The formal cooperative sector in Vietnam comprises more than 9,000 farmers’ cooperatives.
Photo: DGRV

A path of trial and tribulation

Although cooperatives in Vietnam are recognised as independent legal entities nowadays, a large number of them have been unable to successfully make the change from the planned to the market economy. A new draft law could worsen the situation. Here, the German Cooperative and Raiffeisen Association (DGRV) is attempting to take countermeasures.

A comprehensive government development and promotion strategy for cooperatives is in place in Vietnam. It provides financial support, although it does not cover the entire economic environment of cooperatives. A third of all cooperatives, most of them farmers’ cooperatives, are not showing satisfactory economic results; for them, the transformation process from the planned economy to an economy oriented on the market has been less of a success. There are a wide range of reasons, although four general factors can be referred to as the chief problems: poor capital resources, insufficient competitiveness, an insecure agricultural infrastructure and a lack of qualified cooperative management.     

An important step: the new Law on Cooperatives

With the onset of the far-reaching reforms in 1985 and the radical market economy transformation of the entire institutional environment, known as Doi Moi, which is Vietnamese for “renewal”, the cooperatives had to initiate a change from state-dominated compulsory collectives to a flexible form of society with a private sector. Given mistrust among the population stemming from the days of the planned economy, drastic compulsory liquidation, the partial loss of savings deposits and a latent non-recognition as market- and member-oriented enterprises, the image of cooperatives continues to be distorted, and government attempts to interfere prevail. The adaptation of the Law on Cooperatives in the 1990s with the support of Deutsche Gesellschaft für Technische Zusammenarbeit (GTZ) and the German Cooperative and Raiff­eisen Association (DGRV) represented a major step, giving the cooperatives the status of independent legal entities vested with all rights and responsibilities and smoothing the way for new start-ups of entrepreneurially oriented cooperatives. This has resulted in many successful cooperatives in various sectors, especially where activities are market-oriented.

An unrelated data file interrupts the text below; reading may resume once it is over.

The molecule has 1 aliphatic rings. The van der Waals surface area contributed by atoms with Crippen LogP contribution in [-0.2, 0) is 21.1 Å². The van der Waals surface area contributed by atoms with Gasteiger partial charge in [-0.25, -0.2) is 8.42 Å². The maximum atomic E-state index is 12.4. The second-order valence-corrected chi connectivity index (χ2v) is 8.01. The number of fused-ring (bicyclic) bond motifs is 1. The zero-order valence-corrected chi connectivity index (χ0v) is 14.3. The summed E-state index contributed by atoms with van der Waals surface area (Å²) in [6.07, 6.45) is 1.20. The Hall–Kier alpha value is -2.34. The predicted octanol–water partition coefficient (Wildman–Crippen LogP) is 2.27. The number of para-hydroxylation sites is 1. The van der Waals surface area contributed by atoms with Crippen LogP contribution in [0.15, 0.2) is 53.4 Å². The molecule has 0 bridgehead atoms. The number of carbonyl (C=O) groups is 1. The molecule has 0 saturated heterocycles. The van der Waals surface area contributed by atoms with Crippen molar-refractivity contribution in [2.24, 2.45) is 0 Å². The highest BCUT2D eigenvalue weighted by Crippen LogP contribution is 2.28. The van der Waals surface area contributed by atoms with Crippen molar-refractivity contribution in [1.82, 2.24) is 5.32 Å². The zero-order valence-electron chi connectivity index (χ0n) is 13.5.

False expectations

However, official institutions largely still regard cooperatives as mere instruments rather than as enterprises performing important roles in rural areas and offering many sections of the population (peasants, artisans, etc.) economic advantages for their members’ businesses. The prevailing opinion that cooperatives are “collective enterprises” and, connected to this, their being associated with elements of the planned economy, is however leading to the significance that the cooperatives can gain in the market economy – especially regarding market access for members – often hardly being recognised or even negated. Based on a one-sided expectation of the positive social effects that cooperatives promise, their general mission is interpreted as that of having to serve the community and realise a superficial fulfilment of members’ needs in the context of a subsistence economy. Owing to the dual nature of the cooperative as a voluntary association of individuals with a common business, problems may arise particularly in the context of implementing the legal framework and the cooperative principles, so that it is especially government authorities that tend to interfere with the independence of cooperatives and further restrictions. This is a problem that can still be observed in many countries where the governments are seeking to achieve an optimum of external effects by very strongly integrating cooperative approaches into direct government measures, thus intervening in the independent self-administration of cooperatives while simultaneously making excessive demands on their competitiveness. 

Planned revised law will weaken cooperatives

Now a revised version of the Law on Cooperatives is pending. On the initiative of the responsible Ministry of Planning and Investment (MPI), a revised version is to be submitted to the National Assembly tabled for approval before the end of 2012. What is behind this is that the Ministry has established that the cooperative sector is not developing satisfactorily, maintaining that the chief cause is the decline in the sector's contribution to the Gross Domestic Product and the insufficient effectiveness of the subsidies paid. Many representatives of the cooperative sector regard this argument and justification for revising the law as well as the highly impractical drafts as a retrograde step. For example, a “cooperative” is no longer equated with an “enterprise”, as is still stipulated in the valid law. This would entail many disadvantages and obstacles on the markets for most of the cooperatives. Access to the financial market is already strongly restricted for farmers’ cooperatives since they can hardly fulfill some of the conditions set by the banks for the award of a credit (e.g. audited annual accounts, the provision of securities). If cooperatives are denied their entrepreneurial status, it has to be feared that the conditions for borrowing will worsen further still and that owing to a loss of their positive image, they could encounter difficulties in taking on qualified staff who are of considerable importance to future developments. The sales markets would be affected, too. In addition to partly inefficient quality and marketing systems, many partners on the market only expect to enter business relations with business partners who are on an equal footing.